by Tim Jones
The Let’s Get Welly Moving (LGWM) public engagement process has gone through another of its seemingly endless permutations, with a series of workshops and meetings during March and April giving participants the chance to state their priorities in areas including public transport improvements, state highway improvements, encouraging active transport (walking and cycling) and transport demand management.
But while the public face of LGWM is this slowly unfolding public consultation process, there’s a whole lot more going on behind the scenes. Some officials, politicians and lobbyists are pushing strongly for state highway “improvements” to soak up the lion’s share of the funding available for Wellington transport.
If that happens, then consequences could include building duplicate Mt Victoria and Terrace tunnels, four-laning State Highway 1 as it passes through the city, or undergrounding at least part of State Highway 1’s route through the CBD.
And what about the Basin Reserve itself? Well, after the comprehensive and epic defeat of the New Zealand Transport Agency’s Basin Reserve flyover proposal, LGWM is still talking about the possibility of … a Basin Reserve flyover. Maybe a smaller flyover, maybe a flyover with nicer decorations and a better colour scheme, but a flyover nevertheless.
To be fair, we have no evidence yet that LGWM has settled on a Basin Reserve flyover as its preferred option for that part of the transport system. LGWM’s High and Medium state highway improvement options include grade separation at the Basin Reserve. That could be achieved by a flyover, a tunnel, or a cut-and-cover option. But it’s very clear that a flyover is still on the table as a potential option.
Which raises the question: does the Transport Agency still think, as its own internal report on its failure at the Board of Inquiry suggested, that the main problem with the flyover was that they didn’t sell the idea well enough? Because if they think that was the biggest problem with their proposal, then they really need to go back and read the Board of Inquiry findings on why a Basin Reserve flyover was such a terrible idea.
When Let’s Get Welly Moving started out, it was supposed to be a chance for a rethink, a chance for the three constituent bodies – NZTA, Wellington City Council and Greater Wellington – to move away from the outmoded transport approach that more motorways meant less congestion and a better transport system, when the evidence both New Zealand and worldwide clearly shows the opposite.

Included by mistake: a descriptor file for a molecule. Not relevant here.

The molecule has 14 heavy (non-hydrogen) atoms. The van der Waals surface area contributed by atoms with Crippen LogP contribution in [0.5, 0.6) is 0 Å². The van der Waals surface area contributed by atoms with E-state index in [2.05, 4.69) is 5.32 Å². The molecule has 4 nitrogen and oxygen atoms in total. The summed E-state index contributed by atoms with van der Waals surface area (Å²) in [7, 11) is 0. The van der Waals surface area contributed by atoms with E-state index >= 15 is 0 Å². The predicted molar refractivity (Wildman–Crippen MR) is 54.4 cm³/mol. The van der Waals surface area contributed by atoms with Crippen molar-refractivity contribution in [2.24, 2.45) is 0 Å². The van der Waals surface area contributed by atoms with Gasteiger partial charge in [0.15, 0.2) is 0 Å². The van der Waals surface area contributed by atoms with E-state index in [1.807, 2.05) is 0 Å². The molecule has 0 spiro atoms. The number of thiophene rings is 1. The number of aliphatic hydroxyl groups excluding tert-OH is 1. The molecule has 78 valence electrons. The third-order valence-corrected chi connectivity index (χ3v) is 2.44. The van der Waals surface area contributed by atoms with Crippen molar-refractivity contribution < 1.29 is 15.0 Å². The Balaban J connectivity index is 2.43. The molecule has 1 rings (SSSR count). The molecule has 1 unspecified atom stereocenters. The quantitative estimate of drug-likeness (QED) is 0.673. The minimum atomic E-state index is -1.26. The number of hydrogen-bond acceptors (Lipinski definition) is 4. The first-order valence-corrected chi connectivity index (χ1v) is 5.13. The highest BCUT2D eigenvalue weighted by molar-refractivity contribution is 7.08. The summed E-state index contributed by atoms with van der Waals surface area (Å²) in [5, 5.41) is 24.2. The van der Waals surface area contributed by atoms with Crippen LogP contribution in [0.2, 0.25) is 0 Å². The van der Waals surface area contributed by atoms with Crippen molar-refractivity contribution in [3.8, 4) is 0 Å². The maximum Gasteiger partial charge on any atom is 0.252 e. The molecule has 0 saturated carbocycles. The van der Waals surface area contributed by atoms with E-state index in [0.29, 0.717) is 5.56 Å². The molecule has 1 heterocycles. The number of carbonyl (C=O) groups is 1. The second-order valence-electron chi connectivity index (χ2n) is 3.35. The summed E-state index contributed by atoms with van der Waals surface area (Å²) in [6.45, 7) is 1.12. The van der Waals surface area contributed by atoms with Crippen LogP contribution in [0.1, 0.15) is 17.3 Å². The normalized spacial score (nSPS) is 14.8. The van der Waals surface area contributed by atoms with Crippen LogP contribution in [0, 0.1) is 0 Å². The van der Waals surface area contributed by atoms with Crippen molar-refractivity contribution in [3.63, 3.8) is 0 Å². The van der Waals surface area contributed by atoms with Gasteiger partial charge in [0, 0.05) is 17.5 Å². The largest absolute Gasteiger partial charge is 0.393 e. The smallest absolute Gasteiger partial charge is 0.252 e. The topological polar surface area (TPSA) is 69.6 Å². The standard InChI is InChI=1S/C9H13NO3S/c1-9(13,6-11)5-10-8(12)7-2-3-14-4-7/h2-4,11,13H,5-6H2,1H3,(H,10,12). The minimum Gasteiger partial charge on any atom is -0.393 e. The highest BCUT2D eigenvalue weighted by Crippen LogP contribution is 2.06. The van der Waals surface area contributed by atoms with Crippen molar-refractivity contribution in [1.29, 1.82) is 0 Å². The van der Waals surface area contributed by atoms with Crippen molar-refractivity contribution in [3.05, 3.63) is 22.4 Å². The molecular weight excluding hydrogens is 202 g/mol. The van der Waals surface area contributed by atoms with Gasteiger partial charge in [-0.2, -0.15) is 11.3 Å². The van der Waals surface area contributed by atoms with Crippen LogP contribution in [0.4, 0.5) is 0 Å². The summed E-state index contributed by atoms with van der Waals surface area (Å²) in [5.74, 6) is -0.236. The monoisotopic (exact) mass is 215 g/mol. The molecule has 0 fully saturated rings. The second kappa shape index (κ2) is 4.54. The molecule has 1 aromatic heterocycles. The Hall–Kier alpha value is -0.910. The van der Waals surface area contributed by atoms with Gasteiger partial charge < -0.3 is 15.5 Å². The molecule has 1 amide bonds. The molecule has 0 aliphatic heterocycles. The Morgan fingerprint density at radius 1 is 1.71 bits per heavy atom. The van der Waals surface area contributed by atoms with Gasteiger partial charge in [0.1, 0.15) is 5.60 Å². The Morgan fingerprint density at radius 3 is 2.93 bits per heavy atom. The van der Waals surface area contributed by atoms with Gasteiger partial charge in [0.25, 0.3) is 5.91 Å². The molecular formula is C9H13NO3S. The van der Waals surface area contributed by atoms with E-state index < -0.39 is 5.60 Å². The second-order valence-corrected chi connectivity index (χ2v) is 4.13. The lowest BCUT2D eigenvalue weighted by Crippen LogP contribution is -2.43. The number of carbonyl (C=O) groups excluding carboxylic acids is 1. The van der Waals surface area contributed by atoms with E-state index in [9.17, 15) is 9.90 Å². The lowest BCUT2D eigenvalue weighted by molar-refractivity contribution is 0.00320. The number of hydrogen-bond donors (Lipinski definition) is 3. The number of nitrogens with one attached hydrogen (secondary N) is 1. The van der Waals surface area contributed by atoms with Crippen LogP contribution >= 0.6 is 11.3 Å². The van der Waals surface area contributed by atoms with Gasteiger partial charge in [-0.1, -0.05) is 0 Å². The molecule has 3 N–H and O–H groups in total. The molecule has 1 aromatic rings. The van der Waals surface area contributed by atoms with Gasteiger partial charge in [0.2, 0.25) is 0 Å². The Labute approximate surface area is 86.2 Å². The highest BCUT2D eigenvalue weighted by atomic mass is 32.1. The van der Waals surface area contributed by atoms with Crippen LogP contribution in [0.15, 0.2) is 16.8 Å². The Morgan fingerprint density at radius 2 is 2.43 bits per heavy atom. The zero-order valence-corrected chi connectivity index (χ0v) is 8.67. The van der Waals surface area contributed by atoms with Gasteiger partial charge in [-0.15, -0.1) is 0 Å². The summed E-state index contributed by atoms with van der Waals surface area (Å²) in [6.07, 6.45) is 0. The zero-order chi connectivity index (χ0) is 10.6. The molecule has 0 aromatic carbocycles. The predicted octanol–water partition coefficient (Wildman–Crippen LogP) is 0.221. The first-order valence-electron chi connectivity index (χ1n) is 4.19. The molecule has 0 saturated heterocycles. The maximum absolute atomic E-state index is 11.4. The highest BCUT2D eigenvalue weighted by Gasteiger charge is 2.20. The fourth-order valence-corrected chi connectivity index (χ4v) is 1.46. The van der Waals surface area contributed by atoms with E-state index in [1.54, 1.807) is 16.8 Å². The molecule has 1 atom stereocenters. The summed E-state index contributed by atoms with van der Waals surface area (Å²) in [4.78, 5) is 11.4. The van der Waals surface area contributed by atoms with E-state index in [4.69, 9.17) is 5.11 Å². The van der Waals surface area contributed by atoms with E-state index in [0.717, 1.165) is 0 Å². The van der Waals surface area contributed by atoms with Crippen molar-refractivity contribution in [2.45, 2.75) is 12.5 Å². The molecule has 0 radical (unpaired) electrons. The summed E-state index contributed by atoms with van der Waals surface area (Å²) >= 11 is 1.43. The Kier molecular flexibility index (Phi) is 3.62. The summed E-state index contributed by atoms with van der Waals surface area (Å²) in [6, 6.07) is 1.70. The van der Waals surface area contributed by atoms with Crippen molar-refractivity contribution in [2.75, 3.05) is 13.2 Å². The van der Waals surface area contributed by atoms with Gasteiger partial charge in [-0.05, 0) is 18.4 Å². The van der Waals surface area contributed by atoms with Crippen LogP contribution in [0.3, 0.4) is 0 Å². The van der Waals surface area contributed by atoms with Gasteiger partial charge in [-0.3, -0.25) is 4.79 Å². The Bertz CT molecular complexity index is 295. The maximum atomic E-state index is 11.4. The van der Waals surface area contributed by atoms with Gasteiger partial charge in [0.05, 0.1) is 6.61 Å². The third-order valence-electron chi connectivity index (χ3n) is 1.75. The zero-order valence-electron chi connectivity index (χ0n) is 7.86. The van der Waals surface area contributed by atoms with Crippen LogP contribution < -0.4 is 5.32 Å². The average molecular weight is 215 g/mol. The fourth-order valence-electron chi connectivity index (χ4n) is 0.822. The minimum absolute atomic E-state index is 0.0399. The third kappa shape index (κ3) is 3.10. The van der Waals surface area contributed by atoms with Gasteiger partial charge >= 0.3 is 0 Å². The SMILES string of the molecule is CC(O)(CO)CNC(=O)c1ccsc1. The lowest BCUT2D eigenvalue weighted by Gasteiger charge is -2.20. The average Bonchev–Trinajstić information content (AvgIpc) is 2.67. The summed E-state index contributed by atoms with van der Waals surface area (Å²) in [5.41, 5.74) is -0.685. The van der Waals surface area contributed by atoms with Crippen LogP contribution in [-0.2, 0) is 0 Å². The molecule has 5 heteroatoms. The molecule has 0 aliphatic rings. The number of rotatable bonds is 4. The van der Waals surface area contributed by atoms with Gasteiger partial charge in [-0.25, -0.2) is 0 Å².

More roads means more congestion, a worse transport system, a less liveable city and yet more greenhouse gas emissions at a time when the Government, the City Council and Greater Wellington have all made commitments to reduce such emissions.
So it’s depressing, if not surprising, to hear that the road-builders are making the play once again – even though one of the key objectives of the project is to reduce dependence on private vehicle travel.
The only thing that will save the day and ensure that the central city is not ruined by still more roads is public pressure. If you think that coming up with good solutions for Wellington transport should involve
– taking meaningful action to reduce greenhouse gas emissions
– becoming less, not more, dependent on the private motor vehicle
– improving public and individual health through encouraging activity and reducing harmful particulate emissions
– making Wellington a more liveable city
– preserving and enhancing public spaces such as the Basin Reserve
– making Wellington better and safer for pedestrians and cyclists
– moving towards setting up a modern, efficient light rail system along with a bus system that meets users’ needs
– concentrating on managing travel demand
– and avoiding burning massive amounts of public money at concrete shrines to the car
then it’s time to speak up. Tell your local and regional councillors that you don’t want the car-dependent future that the road-building and heavy haulage lobbies are trying to foist on you. Make that message very clear to your MPs and local election candidates at the election. Don’t vote for candidates who want to focus transport spending on motorway building.
Engagement is great – so long as that engagement is meaningful. Officials may want the pond to stay unruffled, but the time has come to start making waves.
Tim Jones is spokesperson for the Save the Basin Campaign.
Congestion and a hidden agenda